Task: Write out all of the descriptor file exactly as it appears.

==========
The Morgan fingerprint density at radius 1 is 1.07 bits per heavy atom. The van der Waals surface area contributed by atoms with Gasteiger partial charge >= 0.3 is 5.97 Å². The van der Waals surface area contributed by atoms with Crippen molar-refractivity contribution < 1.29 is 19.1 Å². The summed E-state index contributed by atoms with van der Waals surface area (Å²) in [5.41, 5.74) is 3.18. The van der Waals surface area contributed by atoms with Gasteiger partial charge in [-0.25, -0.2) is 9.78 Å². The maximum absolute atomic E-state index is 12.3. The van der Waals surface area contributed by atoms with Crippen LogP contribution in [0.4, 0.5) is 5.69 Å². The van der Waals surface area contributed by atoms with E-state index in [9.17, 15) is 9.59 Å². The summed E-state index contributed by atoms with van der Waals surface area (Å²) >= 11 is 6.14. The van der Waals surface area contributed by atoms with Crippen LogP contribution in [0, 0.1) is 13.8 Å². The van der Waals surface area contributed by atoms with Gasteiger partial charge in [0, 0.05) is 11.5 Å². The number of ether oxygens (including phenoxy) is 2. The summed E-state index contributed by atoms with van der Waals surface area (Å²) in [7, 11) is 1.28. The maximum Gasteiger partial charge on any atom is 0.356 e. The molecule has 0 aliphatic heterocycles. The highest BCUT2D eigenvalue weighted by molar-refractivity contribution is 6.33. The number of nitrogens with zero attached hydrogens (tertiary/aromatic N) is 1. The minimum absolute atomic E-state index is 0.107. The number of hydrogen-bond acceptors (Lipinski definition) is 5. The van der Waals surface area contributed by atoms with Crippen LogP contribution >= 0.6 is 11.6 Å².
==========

The Morgan fingerprint density at radius 1 is 1.07 bits per heavy atom. The van der Waals surface area contributed by atoms with Gasteiger partial charge >= 0.3 is 5.97 Å². The van der Waals surface area contributed by atoms with Crippen molar-refractivity contribution < 1.29 is 19.1 Å². The summed E-state index contributed by atoms with van der Waals surface area (Å²) in [5.41, 5.74) is 3.18. The van der Waals surface area contributed by atoms with Gasteiger partial charge in [-0.25, -0.2) is 9.78 Å². The maximum absolute atomic E-state index is 12.3. The van der Waals surface area contributed by atoms with Crippen LogP contribution in [0.4, 0.5) is 5.69 Å². The van der Waals surface area contributed by atoms with E-state index in [9.17, 15) is 9.59 Å². The summed E-state index contributed by atoms with van der Waals surface area (Å²) >= 11 is 6.14. The van der Waals surface area contributed by atoms with Crippen LogP contribution in [0, 0.1) is 13.8 Å². The van der Waals surface area contributed by atoms with Gasteiger partial charge in [0, 0.05) is 11.5 Å². The number of ether oxygens (including phenoxy) is 2. The summed E-state index contributed by atoms with van der Waals surface area (Å²) in [7, 11) is 1.28. The maximum Gasteiger partial charge on any atom is 0.356 e. The molecule has 0 aliphatic heterocycles. The highest BCUT2D eigenvalue weighted by molar-refractivity contribution is 6.33. The number of nitrogens with zero attached hydrogens (tertiary/aromatic N) is 1. The minimum absolute atomic E-state index is 0.107. The number of hydrogen-bond acceptors (Lipinski definition) is 5. The van der Waals surface area contributed by atoms with Crippen LogP contribution >= 0.6 is 11.6 Å².